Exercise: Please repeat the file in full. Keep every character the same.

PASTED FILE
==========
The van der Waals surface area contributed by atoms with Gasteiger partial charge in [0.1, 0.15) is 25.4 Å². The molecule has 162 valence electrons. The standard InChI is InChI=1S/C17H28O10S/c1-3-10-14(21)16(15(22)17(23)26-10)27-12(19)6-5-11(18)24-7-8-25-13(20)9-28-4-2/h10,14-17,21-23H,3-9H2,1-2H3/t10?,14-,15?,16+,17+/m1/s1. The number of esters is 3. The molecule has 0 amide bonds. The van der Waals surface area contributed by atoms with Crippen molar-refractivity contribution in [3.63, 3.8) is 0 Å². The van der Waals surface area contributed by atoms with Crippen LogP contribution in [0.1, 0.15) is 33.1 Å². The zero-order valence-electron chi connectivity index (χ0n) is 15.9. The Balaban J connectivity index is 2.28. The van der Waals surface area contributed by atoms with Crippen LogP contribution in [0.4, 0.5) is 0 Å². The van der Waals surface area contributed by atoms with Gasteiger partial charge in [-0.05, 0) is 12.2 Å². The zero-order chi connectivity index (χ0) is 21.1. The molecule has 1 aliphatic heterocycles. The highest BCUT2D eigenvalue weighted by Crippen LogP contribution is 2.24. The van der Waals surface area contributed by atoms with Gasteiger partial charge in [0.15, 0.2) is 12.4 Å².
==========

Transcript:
The van der Waals surface area contributed by atoms with Gasteiger partial charge in [0.1, 0.15) is 25.4 Å². The molecule has 162 valence electrons. The standard InChI is InChI=1S/C17H28O10S/c1-3-10-14(21)16(15(22)17(23)26-10)27-12(19)6-5-11(18)24-7-8-25-13(20)9-28-4-2/h10,14-17,21-23H,3-9H2,1-2H3/t10?,14-,15?,16+,17+/m1/s1. The number of esters is 3. The molecule has 0 amide bonds. The van der Waals surface area contributed by atoms with Crippen molar-refractivity contribution in [3.63, 3.8) is 0 Å². The van der Waals surface area contributed by atoms with Crippen LogP contribution in [0.1, 0.15) is 33.1 Å². The zero-order valence-electron chi connectivity index (χ0n) is 15.9. The Balaban J connectivity index is 2.28. The van der Waals surface area contributed by atoms with Crippen LogP contribution in [0.4, 0.5) is 0 Å². The van der Waals surface area contributed by atoms with Gasteiger partial charge in [-0.05, 0) is 12.2 Å². The zero-order chi connectivity index (χ0) is 21.1. The molecule has 1 aliphatic heterocycles. The highest BCUT2D eigenvalue weighted by Crippen LogP contribution is 2.24. The van der Waals surface area contributed by atoms with Gasteiger partial charge in [0.15, 0.2) is 12.4 Å².